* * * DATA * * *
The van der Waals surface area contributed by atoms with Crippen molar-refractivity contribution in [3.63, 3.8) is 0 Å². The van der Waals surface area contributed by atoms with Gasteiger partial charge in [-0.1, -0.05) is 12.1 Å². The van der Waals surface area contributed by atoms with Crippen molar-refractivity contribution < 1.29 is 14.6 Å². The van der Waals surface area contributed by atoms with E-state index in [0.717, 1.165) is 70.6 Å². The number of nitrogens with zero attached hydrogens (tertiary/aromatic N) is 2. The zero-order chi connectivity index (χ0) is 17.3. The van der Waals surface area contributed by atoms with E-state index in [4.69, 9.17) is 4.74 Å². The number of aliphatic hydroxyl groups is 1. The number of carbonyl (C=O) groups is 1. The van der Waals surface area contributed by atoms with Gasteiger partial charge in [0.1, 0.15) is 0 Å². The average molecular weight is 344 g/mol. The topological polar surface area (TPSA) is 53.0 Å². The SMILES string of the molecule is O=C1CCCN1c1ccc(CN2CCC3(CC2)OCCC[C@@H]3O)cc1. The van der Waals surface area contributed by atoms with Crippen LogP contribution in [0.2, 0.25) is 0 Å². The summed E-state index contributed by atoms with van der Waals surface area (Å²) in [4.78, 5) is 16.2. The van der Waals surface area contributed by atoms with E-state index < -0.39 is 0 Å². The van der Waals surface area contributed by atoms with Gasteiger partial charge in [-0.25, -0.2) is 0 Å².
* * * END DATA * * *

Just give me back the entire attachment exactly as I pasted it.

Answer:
The van der Waals surface area contributed by atoms with Crippen molar-refractivity contribution in [3.63, 3.8) is 0 Å². The van der Waals surface area contributed by atoms with Gasteiger partial charge in [-0.1, -0.05) is 12.1 Å². The van der Waals surface area contributed by atoms with Crippen molar-refractivity contribution < 1.29 is 14.6 Å². The van der Waals surface area contributed by atoms with E-state index in [0.717, 1.165) is 70.6 Å². The number of nitrogens with zero attached hydrogens (tertiary/aromatic N) is 2. The zero-order chi connectivity index (χ0) is 17.3. The van der Waals surface area contributed by atoms with E-state index in [4.69, 9.17) is 4.74 Å². The number of aliphatic hydroxyl groups is 1. The number of carbonyl (C=O) groups is 1. The van der Waals surface area contributed by atoms with Gasteiger partial charge in [0.1, 0.15) is 0 Å². The average molecular weight is 344 g/mol. The topological polar surface area (TPSA) is 53.0 Å². The SMILES string of the molecule is O=C1CCCN1c1ccc(CN2CCC3(CC2)OCCC[C@@H]3O)cc1. The van der Waals surface area contributed by atoms with Crippen LogP contribution in [0.2, 0.25) is 0 Å². The summed E-state index contributed by atoms with van der Waals surface area (Å²) in [4.78, 5) is 16.2. The van der Waals surface area contributed by atoms with E-state index < -0.39 is 0 Å². The van der Waals surface area contributed by atoms with Gasteiger partial charge in [-0.25, -0.2) is 0 Å².